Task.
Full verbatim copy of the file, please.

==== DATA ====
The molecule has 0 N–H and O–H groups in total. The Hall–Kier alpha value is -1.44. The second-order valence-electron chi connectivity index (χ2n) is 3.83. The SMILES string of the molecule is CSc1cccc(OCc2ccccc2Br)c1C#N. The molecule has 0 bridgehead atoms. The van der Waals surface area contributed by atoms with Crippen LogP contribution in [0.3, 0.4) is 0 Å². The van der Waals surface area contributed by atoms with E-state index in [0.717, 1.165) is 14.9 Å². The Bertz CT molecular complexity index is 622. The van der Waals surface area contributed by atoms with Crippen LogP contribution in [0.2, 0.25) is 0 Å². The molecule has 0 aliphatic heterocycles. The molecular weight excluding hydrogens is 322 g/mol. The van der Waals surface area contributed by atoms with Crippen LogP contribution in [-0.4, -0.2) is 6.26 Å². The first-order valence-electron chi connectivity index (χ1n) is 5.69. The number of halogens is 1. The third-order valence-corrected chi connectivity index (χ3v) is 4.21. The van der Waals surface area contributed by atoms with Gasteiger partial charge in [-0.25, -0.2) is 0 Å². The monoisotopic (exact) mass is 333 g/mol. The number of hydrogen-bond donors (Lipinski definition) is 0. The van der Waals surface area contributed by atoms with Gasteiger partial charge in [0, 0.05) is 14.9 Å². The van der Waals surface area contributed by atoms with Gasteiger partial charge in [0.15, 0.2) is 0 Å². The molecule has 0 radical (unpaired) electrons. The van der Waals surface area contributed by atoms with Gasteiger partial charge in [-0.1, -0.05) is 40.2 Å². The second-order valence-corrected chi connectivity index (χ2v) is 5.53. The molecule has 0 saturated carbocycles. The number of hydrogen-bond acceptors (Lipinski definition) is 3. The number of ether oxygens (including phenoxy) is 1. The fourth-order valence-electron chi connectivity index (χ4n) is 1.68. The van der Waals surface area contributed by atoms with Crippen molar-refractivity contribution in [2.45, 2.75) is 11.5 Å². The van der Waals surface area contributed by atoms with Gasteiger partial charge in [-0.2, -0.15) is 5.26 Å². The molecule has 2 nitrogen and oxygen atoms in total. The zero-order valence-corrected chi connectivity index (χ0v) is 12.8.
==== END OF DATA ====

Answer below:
The molecule has 0 N–H and O–H groups in total. The Hall–Kier alpha value is -1.44. The second-order valence-electron chi connectivity index (χ2n) is 3.83. The SMILES string of the molecule is CSc1cccc(OCc2ccccc2Br)c1C#N. The molecule has 0 bridgehead atoms. The van der Waals surface area contributed by atoms with Crippen LogP contribution in [0.3, 0.4) is 0 Å². The van der Waals surface area contributed by atoms with E-state index in [0.717, 1.165) is 14.9 Å². The Bertz CT molecular complexity index is 622. The van der Waals surface area contributed by atoms with Crippen LogP contribution in [0.2, 0.25) is 0 Å². The molecule has 0 aliphatic heterocycles. The molecular weight excluding hydrogens is 322 g/mol. The van der Waals surface area contributed by atoms with Crippen LogP contribution in [-0.4, -0.2) is 6.26 Å². The first-order valence-electron chi connectivity index (χ1n) is 5.69. The number of halogens is 1. The third-order valence-corrected chi connectivity index (χ3v) is 4.21. The van der Waals surface area contributed by atoms with Gasteiger partial charge in [-0.25, -0.2) is 0 Å². The monoisotopic (exact) mass is 333 g/mol. The number of hydrogen-bond donors (Lipinski definition) is 0. The van der Waals surface area contributed by atoms with Gasteiger partial charge in [0, 0.05) is 14.9 Å². The van der Waals surface area contributed by atoms with Gasteiger partial charge in [0.15, 0.2) is 0 Å². The molecule has 0 radical (unpaired) electrons. The van der Waals surface area contributed by atoms with Gasteiger partial charge in [-0.1, -0.05) is 40.2 Å². The second-order valence-corrected chi connectivity index (χ2v) is 5.53. The molecule has 0 saturated carbocycles. The number of hydrogen-bond acceptors (Lipinski definition) is 3. The number of ether oxygens (including phenoxy) is 1. The fourth-order valence-electron chi connectivity index (χ4n) is 1.68. The van der Waals surface area contributed by atoms with Crippen molar-refractivity contribution in [2.45, 2.75) is 11.5 Å². The van der Waals surface area contributed by atoms with Gasteiger partial charge in [-0.2, -0.15) is 5.26 Å². The molecule has 2 nitrogen and oxygen atoms in total. The zero-order valence-corrected chi connectivity index (χ0v) is 12.8.